Progressive? Conservative? Naming rights, wrongs

“What’s in a name? That which we call a rose, By any other name would smell as sweet.”

Thus spoke Juliet to Romeo, in Act II Scene II of the play by Shakespeare chronicling their demise. There is considerable controversy in academic circles as to whether Romeo and Juliet qualifies as a tragedy. For some scholars, the “star-crossed” teenaged lovers didn’t qualify as tragic figures. Some critics consider the play to be an anomaly and relegate it to a special category called “romance.” But then again, what’s in a name?

In today’s world, public discourse has become difficult because language has been compromised, nay, co-opted to the point that there often is no common ground upon which to debate. The English language is tough enough. There are words we use every day that are actually their own opposites. Take the word sanction – it means “to give official approval” or conversely it means “to impose a penalty upon.” “Oversight” means supervision, and it also means having been lax in said supervision – as in having committed an oversight. Fast can describe movement at high speeds, or being stationary as in “holding fast.” I think you get the point.

Then we come to politics, with terms like “liberal” and “conservative.” Stripped of their political connotations, what do those words mean? According to one definition offered in the Urban Dictionary, liberal means “a lot,” and conservative means “not much.” I guess that’s a cutesy way to put it. Along those lines, I have liberal friends that dress very conservatively, while I have conservative friends that put liberal amounts of dressing on salad. Another difference, according to an article at philanthropy.com, when it comes to charitable giving, liberals tend to do so conservatively while conservatives tend to be more liberal in their giving.

So how can we define liberalism? Like the examples I cite above, it is a word that is its own opposite. There are two kinds of liberalism, modern and classical. The 17th century philosopher John Locke is often cited as “the father of classical liberalism.” He had a profound influence on Thomas Jefferson and other founding fathers of our republic. To my mind, Jefferson was channeling Locke when he wrote in The Declaration of Independence, “we hold these truths to be self evident that all men are created equal, that they are endowed by their Creator with certain unalienable Rights that among these are Life, Liberty and the pursuit of Happiness.”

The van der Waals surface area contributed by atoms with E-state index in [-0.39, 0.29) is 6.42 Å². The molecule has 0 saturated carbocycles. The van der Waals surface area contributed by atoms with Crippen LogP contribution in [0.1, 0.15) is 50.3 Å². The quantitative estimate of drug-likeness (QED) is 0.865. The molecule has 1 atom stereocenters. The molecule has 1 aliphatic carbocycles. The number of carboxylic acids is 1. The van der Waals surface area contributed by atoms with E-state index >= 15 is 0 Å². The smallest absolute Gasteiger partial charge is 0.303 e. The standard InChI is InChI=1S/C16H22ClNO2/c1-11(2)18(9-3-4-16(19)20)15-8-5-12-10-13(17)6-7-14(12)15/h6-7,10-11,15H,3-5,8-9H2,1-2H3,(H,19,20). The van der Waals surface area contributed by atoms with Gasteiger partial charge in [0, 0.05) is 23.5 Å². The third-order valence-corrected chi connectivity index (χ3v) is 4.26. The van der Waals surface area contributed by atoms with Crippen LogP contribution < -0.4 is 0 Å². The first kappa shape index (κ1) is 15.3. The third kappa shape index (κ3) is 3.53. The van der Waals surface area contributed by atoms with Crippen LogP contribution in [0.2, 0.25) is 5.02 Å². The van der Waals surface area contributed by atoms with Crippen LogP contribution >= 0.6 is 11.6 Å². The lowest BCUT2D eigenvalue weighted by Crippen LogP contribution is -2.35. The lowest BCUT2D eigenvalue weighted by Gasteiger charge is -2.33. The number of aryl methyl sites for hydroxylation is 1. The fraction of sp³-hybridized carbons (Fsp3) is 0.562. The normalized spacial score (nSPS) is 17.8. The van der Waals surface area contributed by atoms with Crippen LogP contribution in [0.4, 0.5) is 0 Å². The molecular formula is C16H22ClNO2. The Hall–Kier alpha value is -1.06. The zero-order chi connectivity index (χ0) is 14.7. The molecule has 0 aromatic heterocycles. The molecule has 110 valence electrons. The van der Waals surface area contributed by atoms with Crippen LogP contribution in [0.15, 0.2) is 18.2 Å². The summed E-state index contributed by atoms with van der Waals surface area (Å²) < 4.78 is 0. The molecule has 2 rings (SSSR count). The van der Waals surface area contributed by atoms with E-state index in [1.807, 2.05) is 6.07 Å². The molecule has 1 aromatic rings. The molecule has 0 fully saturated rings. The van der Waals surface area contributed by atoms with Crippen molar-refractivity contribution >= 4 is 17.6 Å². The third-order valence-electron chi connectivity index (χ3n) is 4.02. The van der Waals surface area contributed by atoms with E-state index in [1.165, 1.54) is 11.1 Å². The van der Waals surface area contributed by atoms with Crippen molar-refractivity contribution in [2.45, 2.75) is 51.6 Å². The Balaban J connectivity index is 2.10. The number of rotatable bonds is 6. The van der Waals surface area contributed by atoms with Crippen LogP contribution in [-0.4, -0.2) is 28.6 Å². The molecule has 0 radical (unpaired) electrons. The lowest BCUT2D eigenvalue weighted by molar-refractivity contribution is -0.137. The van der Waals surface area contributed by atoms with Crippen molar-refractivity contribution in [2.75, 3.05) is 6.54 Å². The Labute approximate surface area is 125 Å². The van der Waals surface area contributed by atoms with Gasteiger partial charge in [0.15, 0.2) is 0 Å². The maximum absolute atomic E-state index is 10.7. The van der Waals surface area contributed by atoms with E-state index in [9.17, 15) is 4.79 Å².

While classical liberalism was born of the Enlightenment and focused on the rights of the individual, modern liberalism not so much. It focuses more on “social justice” for groups and sub-groups instead of the individual. It is comfortable with a powerful state apparatus to enforce its collective ideas and beliefs. As Wikipedia states, modern liberalism is different from classical liberalism because “it is the belief that liberalism should include a social foundation implicitly on a collective basis.” Their definition further states that modern liberalism is synonymous with social liberalism and progressive liberalism.

When I Googled the word “progressive” the first reference that appeared was an insurance company. What’s in a name – indeed? Kidding aside, it is the so-called progressive movement that hijacked the word liberal and literally changed its meaning. Today, as Wikipedia affirms, progressivism equates with collectivism and “the most liberal wing of the Democratic Party.” However, lest we forget, it was put on the map by none other than Theodore Roosevelt, a progressive Republican. While progressivism derives from the word progress, we all know that things can get progressively better or progressively worse. Take for example, a progressive illness, which is defined as a disease or physical ailment whose course in most cases is the worsening, growth, or spread of the disease.

As for the term conservative, I was amused by this offering again from the Urban Dictionary: “The definition of a ‘modern conservative’ is someone who doesn’t know the definition of the word conservative.” Of course, some conservatives call themselves neo-conservatives, or “Neocons.” Over the last decade or so there has emerged the term “big government conservative,” a de facto oxymoron. Some people call classical liberals conservatives. Some people call classical liberals libertarians.

So, what’s in a name? Not much. A rose is a rose, no matter what you call it, and as beautiful as it is, it has thorns. Whether or not Romeo and Juliet is a tragedy or a romance, it ended badly. Whatever “ism” coincides with your belief system, they all ultimately boil down to two: individualism vs. collectivism. They are not compatible; there is no compromise between the two and over the longer term, collectivism is a tragedy.

— Elliot Simon writes from

Harpers Ferry

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